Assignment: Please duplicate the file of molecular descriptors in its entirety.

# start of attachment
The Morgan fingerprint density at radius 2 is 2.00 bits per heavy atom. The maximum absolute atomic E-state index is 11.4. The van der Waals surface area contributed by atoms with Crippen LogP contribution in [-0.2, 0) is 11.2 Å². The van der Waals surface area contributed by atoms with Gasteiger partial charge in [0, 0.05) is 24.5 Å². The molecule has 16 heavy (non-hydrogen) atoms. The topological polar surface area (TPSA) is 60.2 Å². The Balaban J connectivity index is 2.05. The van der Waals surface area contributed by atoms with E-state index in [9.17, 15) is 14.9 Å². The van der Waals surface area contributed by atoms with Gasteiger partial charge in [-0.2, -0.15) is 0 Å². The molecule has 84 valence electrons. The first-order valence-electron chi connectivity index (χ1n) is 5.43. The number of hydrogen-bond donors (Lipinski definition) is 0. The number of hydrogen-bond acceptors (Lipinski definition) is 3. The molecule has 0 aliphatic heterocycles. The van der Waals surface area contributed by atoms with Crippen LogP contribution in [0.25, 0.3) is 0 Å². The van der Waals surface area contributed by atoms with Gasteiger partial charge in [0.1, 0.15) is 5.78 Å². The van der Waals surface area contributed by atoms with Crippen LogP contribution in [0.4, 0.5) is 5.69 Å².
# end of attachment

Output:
The Morgan fingerprint density at radius 2 is 2.00 bits per heavy atom. The maximum absolute atomic E-state index is 11.4. The van der Waals surface area contributed by atoms with Crippen LogP contribution in [-0.2, 0) is 11.2 Å². The van der Waals surface area contributed by atoms with Gasteiger partial charge in [0, 0.05) is 24.5 Å². The molecule has 16 heavy (non-hydrogen) atoms. The topological polar surface area (TPSA) is 60.2 Å². The Balaban J connectivity index is 2.05. The van der Waals surface area contributed by atoms with E-state index in [9.17, 15) is 14.9 Å². The van der Waals surface area contributed by atoms with Gasteiger partial charge in [-0.2, -0.15) is 0 Å². The molecule has 84 valence electrons. The first-order valence-electron chi connectivity index (χ1n) is 5.43. The number of hydrogen-bond donors (Lipinski definition) is 0. The number of hydrogen-bond acceptors (Lipinski definition) is 3. The molecule has 0 aliphatic heterocycles. The van der Waals surface area contributed by atoms with Crippen LogP contribution in [0.25, 0.3) is 0 Å². The van der Waals surface area contributed by atoms with Gasteiger partial charge in [0.1, 0.15) is 5.78 Å². The van der Waals surface area contributed by atoms with Crippen LogP contribution in [0.4, 0.5) is 5.69 Å².